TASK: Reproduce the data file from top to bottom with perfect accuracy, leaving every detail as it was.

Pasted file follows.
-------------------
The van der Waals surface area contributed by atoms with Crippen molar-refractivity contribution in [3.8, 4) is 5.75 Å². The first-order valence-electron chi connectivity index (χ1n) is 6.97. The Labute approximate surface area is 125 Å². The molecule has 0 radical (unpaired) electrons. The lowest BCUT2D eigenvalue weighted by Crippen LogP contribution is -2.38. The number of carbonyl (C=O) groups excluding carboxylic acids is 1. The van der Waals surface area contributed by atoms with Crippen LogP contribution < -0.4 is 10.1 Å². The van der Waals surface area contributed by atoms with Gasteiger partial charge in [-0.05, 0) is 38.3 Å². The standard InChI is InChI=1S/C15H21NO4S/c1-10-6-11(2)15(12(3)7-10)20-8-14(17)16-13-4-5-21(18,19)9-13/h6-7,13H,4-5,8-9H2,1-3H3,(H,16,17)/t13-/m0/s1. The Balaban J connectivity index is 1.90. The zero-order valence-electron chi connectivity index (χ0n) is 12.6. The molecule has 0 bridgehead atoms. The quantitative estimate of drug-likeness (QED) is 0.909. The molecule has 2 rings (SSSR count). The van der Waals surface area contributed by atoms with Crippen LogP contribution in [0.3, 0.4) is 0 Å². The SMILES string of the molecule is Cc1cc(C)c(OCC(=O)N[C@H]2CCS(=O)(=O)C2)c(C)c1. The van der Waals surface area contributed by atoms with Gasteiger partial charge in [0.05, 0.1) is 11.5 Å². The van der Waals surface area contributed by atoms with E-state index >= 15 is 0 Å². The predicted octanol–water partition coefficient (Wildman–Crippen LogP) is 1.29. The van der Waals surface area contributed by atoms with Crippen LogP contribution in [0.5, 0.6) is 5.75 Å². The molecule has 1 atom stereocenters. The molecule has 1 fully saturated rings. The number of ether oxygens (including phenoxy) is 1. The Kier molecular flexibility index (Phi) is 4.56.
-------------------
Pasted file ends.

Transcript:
The van der Waals surface area contributed by atoms with Crippen molar-refractivity contribution in [3.8, 4) is 5.75 Å². The first-order valence-electron chi connectivity index (χ1n) is 6.97. The Labute approximate surface area is 125 Å². The molecule has 0 radical (unpaired) electrons. The lowest BCUT2D eigenvalue weighted by Crippen LogP contribution is -2.38. The number of carbonyl (C=O) groups excluding carboxylic acids is 1. The van der Waals surface area contributed by atoms with Crippen LogP contribution < -0.4 is 10.1 Å². The van der Waals surface area contributed by atoms with Gasteiger partial charge in [-0.05, 0) is 38.3 Å². The standard InChI is InChI=1S/C15H21NO4S/c1-10-6-11(2)15(12(3)7-10)20-8-14(17)16-13-4-5-21(18,19)9-13/h6-7,13H,4-5,8-9H2,1-3H3,(H,16,17)/t13-/m0/s1. The Balaban J connectivity index is 1.90. The zero-order valence-electron chi connectivity index (χ0n) is 12.6. The molecule has 0 bridgehead atoms. The quantitative estimate of drug-likeness (QED) is 0.909. The molecule has 2 rings (SSSR count). The van der Waals surface area contributed by atoms with Crippen LogP contribution in [0.3, 0.4) is 0 Å². The SMILES string of the molecule is Cc1cc(C)c(OCC(=O)N[C@H]2CCS(=O)(=O)C2)c(C)c1. The van der Waals surface area contributed by atoms with Gasteiger partial charge in [0.05, 0.1) is 11.5 Å². The van der Waals surface area contributed by atoms with E-state index >= 15 is 0 Å². The predicted octanol–water partition coefficient (Wildman–Crippen LogP) is 1.29. The van der Waals surface area contributed by atoms with Crippen LogP contribution in [0.5, 0.6) is 5.75 Å². The molecule has 1 atom stereocenters. The molecule has 1 fully saturated rings. The number of ether oxygens (including phenoxy) is 1. The Kier molecular flexibility index (Phi) is 4.56.